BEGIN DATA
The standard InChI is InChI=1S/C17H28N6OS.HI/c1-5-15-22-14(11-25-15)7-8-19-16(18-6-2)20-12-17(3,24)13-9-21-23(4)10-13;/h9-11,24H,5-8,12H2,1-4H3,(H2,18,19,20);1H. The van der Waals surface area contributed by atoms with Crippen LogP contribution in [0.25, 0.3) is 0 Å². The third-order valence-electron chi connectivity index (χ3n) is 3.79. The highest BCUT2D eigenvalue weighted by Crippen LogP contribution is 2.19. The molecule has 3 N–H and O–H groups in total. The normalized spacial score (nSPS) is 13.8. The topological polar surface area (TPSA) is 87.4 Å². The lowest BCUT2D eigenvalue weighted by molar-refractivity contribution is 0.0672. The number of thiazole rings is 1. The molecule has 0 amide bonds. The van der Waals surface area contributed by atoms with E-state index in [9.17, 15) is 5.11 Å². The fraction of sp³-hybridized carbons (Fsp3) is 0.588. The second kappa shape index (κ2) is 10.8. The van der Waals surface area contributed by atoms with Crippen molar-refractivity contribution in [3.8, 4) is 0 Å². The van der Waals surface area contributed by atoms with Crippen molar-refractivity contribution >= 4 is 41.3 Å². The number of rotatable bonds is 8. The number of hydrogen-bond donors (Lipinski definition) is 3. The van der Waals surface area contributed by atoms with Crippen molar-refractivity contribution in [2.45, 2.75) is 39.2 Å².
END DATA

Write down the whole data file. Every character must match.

The standard InChI is InChI=1S/C17H28N6OS.HI/c1-5-15-22-14(11-25-15)7-8-19-16(18-6-2)20-12-17(3,24)13-9-21-23(4)10-13;/h9-11,24H,5-8,12H2,1-4H3,(H2,18,19,20);1H. The van der Waals surface area contributed by atoms with Crippen LogP contribution in [0.25, 0.3) is 0 Å². The third-order valence-electron chi connectivity index (χ3n) is 3.79. The highest BCUT2D eigenvalue weighted by Crippen LogP contribution is 2.19. The molecule has 3 N–H and O–H groups in total. The normalized spacial score (nSPS) is 13.8. The topological polar surface area (TPSA) is 87.4 Å². The lowest BCUT2D eigenvalue weighted by molar-refractivity contribution is 0.0672. The number of thiazole rings is 1. The molecule has 0 amide bonds. The van der Waals surface area contributed by atoms with E-state index in [9.17, 15) is 5.11 Å². The fraction of sp³-hybridized carbons (Fsp3) is 0.588. The second kappa shape index (κ2) is 10.8. The van der Waals surface area contributed by atoms with Crippen molar-refractivity contribution in [3.8, 4) is 0 Å². The van der Waals surface area contributed by atoms with Crippen molar-refractivity contribution >= 4 is 41.3 Å². The number of rotatable bonds is 8. The number of hydrogen-bond donors (Lipinski definition) is 3. The van der Waals surface area contributed by atoms with Crippen molar-refractivity contribution in [2.45, 2.75) is 39.2 Å².